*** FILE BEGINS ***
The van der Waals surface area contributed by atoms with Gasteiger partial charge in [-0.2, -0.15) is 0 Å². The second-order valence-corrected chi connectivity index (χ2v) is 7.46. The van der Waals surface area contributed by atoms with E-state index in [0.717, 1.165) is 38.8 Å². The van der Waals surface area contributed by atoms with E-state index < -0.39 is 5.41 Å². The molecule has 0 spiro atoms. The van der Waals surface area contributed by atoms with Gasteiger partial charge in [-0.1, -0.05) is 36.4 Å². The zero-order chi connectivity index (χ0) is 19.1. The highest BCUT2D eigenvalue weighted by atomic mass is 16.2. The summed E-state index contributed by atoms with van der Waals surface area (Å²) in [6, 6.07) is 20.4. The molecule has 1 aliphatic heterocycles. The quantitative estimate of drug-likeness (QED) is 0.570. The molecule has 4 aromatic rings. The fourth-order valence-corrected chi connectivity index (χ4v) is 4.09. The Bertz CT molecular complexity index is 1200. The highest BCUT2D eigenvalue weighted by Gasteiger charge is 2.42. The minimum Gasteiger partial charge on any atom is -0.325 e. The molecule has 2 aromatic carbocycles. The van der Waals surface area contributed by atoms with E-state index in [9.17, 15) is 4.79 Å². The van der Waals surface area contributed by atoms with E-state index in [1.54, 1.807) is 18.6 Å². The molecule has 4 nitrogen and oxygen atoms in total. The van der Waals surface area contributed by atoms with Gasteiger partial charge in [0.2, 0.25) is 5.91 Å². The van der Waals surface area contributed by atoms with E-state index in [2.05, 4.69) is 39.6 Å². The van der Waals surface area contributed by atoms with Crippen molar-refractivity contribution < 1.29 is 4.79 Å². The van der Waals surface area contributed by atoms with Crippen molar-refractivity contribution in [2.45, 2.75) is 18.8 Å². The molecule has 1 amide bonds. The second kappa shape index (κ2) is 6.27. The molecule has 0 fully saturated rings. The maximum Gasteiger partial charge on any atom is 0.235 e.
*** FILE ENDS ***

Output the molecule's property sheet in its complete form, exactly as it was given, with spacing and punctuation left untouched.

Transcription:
The van der Waals surface area contributed by atoms with Gasteiger partial charge in [-0.2, -0.15) is 0 Å². The second-order valence-corrected chi connectivity index (χ2v) is 7.46. The van der Waals surface area contributed by atoms with E-state index in [0.717, 1.165) is 38.8 Å². The van der Waals surface area contributed by atoms with E-state index < -0.39 is 5.41 Å². The molecule has 0 spiro atoms. The van der Waals surface area contributed by atoms with Gasteiger partial charge in [-0.1, -0.05) is 36.4 Å². The zero-order chi connectivity index (χ0) is 19.1. The highest BCUT2D eigenvalue weighted by atomic mass is 16.2. The summed E-state index contributed by atoms with van der Waals surface area (Å²) in [6, 6.07) is 20.4. The molecule has 1 aliphatic heterocycles. The quantitative estimate of drug-likeness (QED) is 0.570. The molecule has 4 aromatic rings. The fourth-order valence-corrected chi connectivity index (χ4v) is 4.09. The Bertz CT molecular complexity index is 1200. The highest BCUT2D eigenvalue weighted by Gasteiger charge is 2.42. The minimum Gasteiger partial charge on any atom is -0.325 e. The molecule has 2 aromatic carbocycles. The van der Waals surface area contributed by atoms with E-state index in [9.17, 15) is 4.79 Å². The van der Waals surface area contributed by atoms with E-state index in [1.54, 1.807) is 18.6 Å². The molecule has 4 nitrogen and oxygen atoms in total. The van der Waals surface area contributed by atoms with Gasteiger partial charge in [0.2, 0.25) is 5.91 Å². The van der Waals surface area contributed by atoms with E-state index in [2.05, 4.69) is 39.6 Å². The van der Waals surface area contributed by atoms with Crippen molar-refractivity contribution < 1.29 is 4.79 Å². The van der Waals surface area contributed by atoms with Crippen molar-refractivity contribution in [2.45, 2.75) is 18.8 Å². The molecule has 1 amide bonds. The second kappa shape index (κ2) is 6.27. The molecule has 0 fully saturated rings. The maximum Gasteiger partial charge on any atom is 0.235 e.